Spinach Leaf Soup

Happy New Year! At this goal setting time of year many people make the decision to eat healthy food and this recipe fits the bill perfectly. Not only is it delicious it’s easy to prepare. Enjoy!

THE TWIST

Spinach Leaf Soup is rich in beta carotene, lutein and xanthene which are all helpful for eyesight and may help prevent cataracts and macular degeneration. This soup is also a great source of potassium which could help lower blood pressure, magnesium which promotes healthy sleep patterns, and fiber which relieves constipation. The spinach in this soup contains anti-oxidants that help strengthen muscles including the heart and also help prevent hardening of the arteries. Spinach also contains folate which helps developing nervous systems in unborn children, vitamin K which helps in retaining calcium and ultimately may help to prevent osteoporosis, and is an excellent source of protein which is indispensable to every cell of the body. Spinach has been shown to help protect against various types of cancer including bladder, prostate, liver, lung and skin cancer. The cashews in this soup will help the body utilize the iron from the spinach. Cashews also help to eliminate free radicals in the body and will encourage the production of melanin, the pigment in skin and hair.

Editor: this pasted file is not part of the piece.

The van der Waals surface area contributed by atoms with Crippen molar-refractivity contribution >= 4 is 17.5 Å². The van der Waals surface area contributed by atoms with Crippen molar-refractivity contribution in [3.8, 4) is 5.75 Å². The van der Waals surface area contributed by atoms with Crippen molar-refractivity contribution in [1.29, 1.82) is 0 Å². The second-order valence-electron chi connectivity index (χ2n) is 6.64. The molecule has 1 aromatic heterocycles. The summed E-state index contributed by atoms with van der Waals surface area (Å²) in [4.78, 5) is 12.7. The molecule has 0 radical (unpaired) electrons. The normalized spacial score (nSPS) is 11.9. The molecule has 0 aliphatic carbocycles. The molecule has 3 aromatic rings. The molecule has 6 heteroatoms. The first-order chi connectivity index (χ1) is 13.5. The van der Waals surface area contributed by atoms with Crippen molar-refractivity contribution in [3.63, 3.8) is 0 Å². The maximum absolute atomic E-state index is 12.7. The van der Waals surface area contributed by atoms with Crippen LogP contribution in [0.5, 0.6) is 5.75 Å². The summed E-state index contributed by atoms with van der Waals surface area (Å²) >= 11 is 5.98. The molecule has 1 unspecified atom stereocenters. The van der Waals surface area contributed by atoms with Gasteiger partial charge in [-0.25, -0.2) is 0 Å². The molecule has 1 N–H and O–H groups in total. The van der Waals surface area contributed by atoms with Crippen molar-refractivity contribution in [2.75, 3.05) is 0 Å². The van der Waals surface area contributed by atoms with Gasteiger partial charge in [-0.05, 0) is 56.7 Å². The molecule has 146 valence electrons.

SPINACH LEAF SOUP

1 1/2 cups raw cashews
4 cups vegetable broth
1 large red onion, chopped
4 carrots, peeled and grated
1 t Himalayan sea salt*
1/2 t freshly ground black pepper
1/4 t nutmeg
6 T non-hydrogenated margarine (Earth Balance)
6 T whole wheat pastry flour
1 cup almond milk
16 oz spinach leaves, lightly sliced
Zest from 1 lemon
2 Roma tomatoes, diced

Soak the cashews in water for 4 to 24 hours, rinse well and place in a Blendtec* blender with just enough water to cover. Blend for a full minute to create a cashew cream, set aside. In a medium saucepan combine the vegetable broth, onion, carrots, salt, pepper and nutmeg. Simmer for about 15 minutes. Meanwhile make a white sauce by melting the non-hydrogenated margarine in a skillet. Whisk in the flour until well blended. Stir in the milk to make a smooth sauce and add to the simmering soup along with the spinach. Remove from heat and add the creamed cashews, and lemon zest. Serve with diced tomatoes as a garnish.
©Janice Moreland http://thekitchentwist.com

See Sources*

Printer Friendly Version

Advertisements
This entry was posted in almond milk, black pepper, carrots, cashews, lemon zest, non-hydrogenated margarine, nutmeg, red onions, Roma tomatoes, spinach, vegetable broth, whole wheat flour and tagged , , , , , , , , , , , . Bookmark the permalink.

2 Responses to Spinach Leaf Soup

  1. Dayna says:

    How does the Himalayan sea salt differ from regular sea salt? Is the flavor that noticeable? Just wondering if I can substitute. Thanks!

    • Dayna,
      Here’s the short answer and if you want to know more, I also have the long answer.

      Himalayan sea salt contains up to 84 minerals and trace elements that are identical to the minerals, which our bodies need. Unlike most other salt, it is pristine and unpolluted by environmental factors. The flavor is not noticeably different but what is noticeable is when you’ve used it for a few weeks you feel different and don’t want to go back to table salt. As far as substituting, just use table salt in place of the Himalayan sea salt. The recipes will work just fine.